The decision

Case No: UI-2021-001951

First-tier Tribunal No: EA/50224/2021


Decision & Reasons Issued:
On 22 July 2023




Angjeli Uka

Secretary of State for the Home Department


For the Appellant: Mr R Rashid of Counsel, instructed by HI Solicitors
For the Respondent: Ms A Nolan, Senior Home Office Presenting Officer

Heard by remote video at Field House on 12 July 2023


1. By a decision of the First-tier Tribunal dated 10.8.22, the appellant has been granted permission to appeal to the Upper Tribunal against the decision of the First-tier Tribunal (Judge Ennals) dismissing the appeal against the respondent’s decision of 29.1.21 to refuse the application made on 10.12.20 for an EEA Residence Card as the Extended Family Member of an EEA national (Romanian), RP, exercising Treaty rights in the UK, pursuant to the Immigration (EEA) Regulations 2016.
2. In summary, the grounds dated 2.9.21, drafted by Mr Holt who acted for the appellant at the First-tier Tribunal appeal hearing, allege: (i) that the First-tier Tribunal unlawfully interpreted ‘durability’ to require a relationship akin to marriage; (ii) failed to have regard to relevant evidence (why the couple did not visit each other prior to cohabitation); and (iii) failed to consider the reality of the tenancy agreement, which continued as a period tenancy without the need for renewal.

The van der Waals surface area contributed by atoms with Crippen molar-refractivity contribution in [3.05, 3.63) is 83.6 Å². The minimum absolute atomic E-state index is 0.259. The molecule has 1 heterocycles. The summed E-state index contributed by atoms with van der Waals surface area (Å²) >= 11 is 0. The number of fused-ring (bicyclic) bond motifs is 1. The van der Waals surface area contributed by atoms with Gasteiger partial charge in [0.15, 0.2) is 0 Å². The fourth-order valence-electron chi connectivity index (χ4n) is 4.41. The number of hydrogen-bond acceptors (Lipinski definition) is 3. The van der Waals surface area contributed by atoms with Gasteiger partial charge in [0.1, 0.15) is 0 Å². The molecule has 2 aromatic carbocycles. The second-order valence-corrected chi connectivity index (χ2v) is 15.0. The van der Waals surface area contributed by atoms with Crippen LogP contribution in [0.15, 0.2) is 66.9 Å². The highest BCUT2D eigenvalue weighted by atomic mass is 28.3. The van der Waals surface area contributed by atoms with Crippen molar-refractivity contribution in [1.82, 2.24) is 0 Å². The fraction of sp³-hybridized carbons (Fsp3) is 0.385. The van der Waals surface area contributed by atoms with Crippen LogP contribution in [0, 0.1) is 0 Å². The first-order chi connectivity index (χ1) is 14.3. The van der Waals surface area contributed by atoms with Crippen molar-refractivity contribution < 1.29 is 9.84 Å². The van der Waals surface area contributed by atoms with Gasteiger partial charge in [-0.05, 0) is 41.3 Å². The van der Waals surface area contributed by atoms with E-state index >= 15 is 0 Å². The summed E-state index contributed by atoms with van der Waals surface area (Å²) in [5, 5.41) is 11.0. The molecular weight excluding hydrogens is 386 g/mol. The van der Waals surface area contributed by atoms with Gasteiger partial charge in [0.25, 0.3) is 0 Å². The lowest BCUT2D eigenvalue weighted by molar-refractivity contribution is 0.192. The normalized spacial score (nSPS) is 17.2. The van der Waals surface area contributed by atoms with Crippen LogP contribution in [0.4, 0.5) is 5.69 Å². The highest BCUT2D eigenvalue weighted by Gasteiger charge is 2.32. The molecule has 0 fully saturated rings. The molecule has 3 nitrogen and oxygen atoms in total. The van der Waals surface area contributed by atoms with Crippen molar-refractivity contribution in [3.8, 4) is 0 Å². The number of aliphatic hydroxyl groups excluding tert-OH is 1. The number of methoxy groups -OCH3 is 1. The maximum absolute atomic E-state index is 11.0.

3. In granting permission, the First-tier Tribunal considered it arguable that at [19] of the decision the judge erred in interpretation of the term ‘durable relationship’. The other two grounds were considered to have less merit but nevertheless permission was granted on all three grounds.
4. Following the helpful submissions of both legal representatives, I reserved my decision to be given in writing, which I now do.
5. I begin with the grounds, in which Mr Holt, who represented the appellant at the First-tier Tribunal appeal hearing, pointed out that at 8(5) the regulations require only that, ‘The condition in this paragraph is that the person is the partner (other than a civil partner) of, and in a durable relationship with, an EEA national, and is able to prove this to the decision maker.’ He further submits that whilst Home Office guidance is to the effect that it is expected that “the applicant and the EEA national sponsor have been living together in a relationship similar to marriage which has continued for at least 2 years,” there is in fact no definition of the term in EU law. Mr Holt relied on the authority of YB (EEA reg 17(4) – proper approach) Ivory Coast [2008] UKAIT 00062 to the effect that ‘durable relationship’ is a Community law term and to seek to reduce it to the criteria contained within the Immigration Rules would run contrary to Community law.
6. According to the current Home Office policy, a durable relationship is one in which there is a period of two years cohabitation or where there is “significant other evidence.” I note as a matter of interest, although not applicable to the present case, that the definition of ‘durable relationship’ in the Annex to Appendix EU (Family Permit) provides: